Kellogg’s workers urged to take Friday afternoons off during summer to help ‘switch off’

Man Urinating On Cereal Conveyor Belt Inside Kellogg's Factory

When you subscribe we will use the information you provide to send you these newsletters. Sometimes they’ll include recommendations for other related newsletters or services we offer. Our Privacy Notice explains more about how we use your data, and your rights. You can unsubscribe at any time.

Until September, the cereal company announced it would offer office staff the chance to finish work at noon on a Friday. Field sales teams can now take half a day on a weekday, provided they have done a full week’s hours. The Corn Flakes maker employs around 380 people at its office in MediaCityUK, Salford, and has a 50-strong sales team.

It has launched other initiatives to support wellbeing while working virtually, including “meeting-free” Friday afternoons and an extra day’s annual leave.

UK boss Chris Silcock said: “At Kellogg’s we have a long history of flexible working and the past year has shown us how crucial that really is.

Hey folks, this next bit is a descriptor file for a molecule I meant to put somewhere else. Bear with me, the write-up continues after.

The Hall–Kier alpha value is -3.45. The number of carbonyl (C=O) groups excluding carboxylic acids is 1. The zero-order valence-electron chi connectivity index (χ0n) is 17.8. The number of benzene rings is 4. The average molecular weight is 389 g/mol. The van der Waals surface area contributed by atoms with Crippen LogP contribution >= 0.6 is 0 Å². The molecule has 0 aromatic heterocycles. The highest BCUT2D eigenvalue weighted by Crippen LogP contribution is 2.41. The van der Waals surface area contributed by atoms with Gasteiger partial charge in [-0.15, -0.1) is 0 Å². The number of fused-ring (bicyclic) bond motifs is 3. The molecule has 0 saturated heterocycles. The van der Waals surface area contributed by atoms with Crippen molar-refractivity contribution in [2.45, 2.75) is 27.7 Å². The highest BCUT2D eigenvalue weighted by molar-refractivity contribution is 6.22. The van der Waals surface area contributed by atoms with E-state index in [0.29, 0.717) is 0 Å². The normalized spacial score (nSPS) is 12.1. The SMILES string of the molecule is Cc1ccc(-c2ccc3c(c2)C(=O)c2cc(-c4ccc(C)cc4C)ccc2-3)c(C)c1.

“We introduced summer hours 18 years ago but I believe after the last 12 months, this year it’s more important than ever before.

“Our colleagues’ wellbeing is one of our main priorities.

“We hope that offering Friday afternoons off as part of our summer hours scheme will allow people to switch off and take that time to do something they really enjoy – whether that’s reconnecting with friends, picking up a hobby or simply unwinding.”

A number of firms are trying to help staff after the pandemic. Earlier this week, KPMG told its 16,000 staff they could leave early one day a week.

The accountancy giant also said it wants them to work at its offices four days each fortnight, with the rest of the time at home or at client sites.

Staff will also get an extra two-and-a-half-hours off per week in the summer to “promote wellbeing” if they complete their normal 35 hours of work.

Other major employers are also now introducing flexible working, including HSBC, British Airways and BP.

Some 36 percent of British employees have spent some time working from home in the last year, a jump from around 26 percent in 2019, the Office for National Statistics revealed.

Yesterday, research from the BBC found all 50 of the UK’s largest employers said they did not plan to bring staff back to the office full-time.

Source: Read Full Article